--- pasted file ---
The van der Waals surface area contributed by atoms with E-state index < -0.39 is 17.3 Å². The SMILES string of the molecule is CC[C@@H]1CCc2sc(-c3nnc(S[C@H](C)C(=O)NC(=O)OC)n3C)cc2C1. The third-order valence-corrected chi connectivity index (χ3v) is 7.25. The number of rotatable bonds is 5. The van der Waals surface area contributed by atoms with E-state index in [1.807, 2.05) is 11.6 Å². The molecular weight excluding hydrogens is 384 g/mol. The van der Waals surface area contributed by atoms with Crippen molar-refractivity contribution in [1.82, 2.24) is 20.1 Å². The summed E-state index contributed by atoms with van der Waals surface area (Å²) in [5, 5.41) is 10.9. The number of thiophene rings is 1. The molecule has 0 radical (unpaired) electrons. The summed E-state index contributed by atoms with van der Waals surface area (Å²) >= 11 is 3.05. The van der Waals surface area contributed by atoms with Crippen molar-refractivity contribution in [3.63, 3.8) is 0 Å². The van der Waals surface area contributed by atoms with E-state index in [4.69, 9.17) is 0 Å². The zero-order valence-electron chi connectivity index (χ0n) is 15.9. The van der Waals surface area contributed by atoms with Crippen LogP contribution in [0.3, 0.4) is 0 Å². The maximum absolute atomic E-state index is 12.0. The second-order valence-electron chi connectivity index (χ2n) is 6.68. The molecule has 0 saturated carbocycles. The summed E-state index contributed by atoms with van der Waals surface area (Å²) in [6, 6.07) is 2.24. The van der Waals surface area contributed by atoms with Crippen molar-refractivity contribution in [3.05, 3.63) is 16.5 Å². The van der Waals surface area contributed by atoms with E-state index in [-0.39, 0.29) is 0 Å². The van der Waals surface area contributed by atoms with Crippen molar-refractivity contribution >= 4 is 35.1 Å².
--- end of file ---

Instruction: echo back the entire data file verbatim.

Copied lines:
The van der Waals surface area contributed by atoms with E-state index < -0.39 is 17.3 Å². The SMILES string of the molecule is CC[C@@H]1CCc2sc(-c3nnc(S[C@H](C)C(=O)NC(=O)OC)n3C)cc2C1. The third-order valence-corrected chi connectivity index (χ3v) is 7.25. The number of rotatable bonds is 5. The van der Waals surface area contributed by atoms with E-state index in [1.807, 2.05) is 11.6 Å². The molecular weight excluding hydrogens is 384 g/mol. The van der Waals surface area contributed by atoms with Crippen molar-refractivity contribution in [1.82, 2.24) is 20.1 Å². The summed E-state index contributed by atoms with van der Waals surface area (Å²) in [5, 5.41) is 10.9. The number of thiophene rings is 1. The molecule has 0 radical (unpaired) electrons. The summed E-state index contributed by atoms with van der Waals surface area (Å²) >= 11 is 3.05. The van der Waals surface area contributed by atoms with Crippen molar-refractivity contribution in [3.63, 3.8) is 0 Å². The van der Waals surface area contributed by atoms with E-state index in [4.69, 9.17) is 0 Å². The zero-order valence-electron chi connectivity index (χ0n) is 15.9. The van der Waals surface area contributed by atoms with Crippen LogP contribution in [0.3, 0.4) is 0 Å². The maximum absolute atomic E-state index is 12.0. The second-order valence-electron chi connectivity index (χ2n) is 6.68. The molecule has 0 saturated carbocycles. The summed E-state index contributed by atoms with van der Waals surface area (Å²) in [6, 6.07) is 2.24. The van der Waals surface area contributed by atoms with Crippen molar-refractivity contribution in [3.05, 3.63) is 16.5 Å². The van der Waals surface area contributed by atoms with E-state index in [-0.39, 0.29) is 0 Å². The van der Waals surface area contributed by atoms with Crippen molar-refractivity contribution >= 4 is 35.1 Å².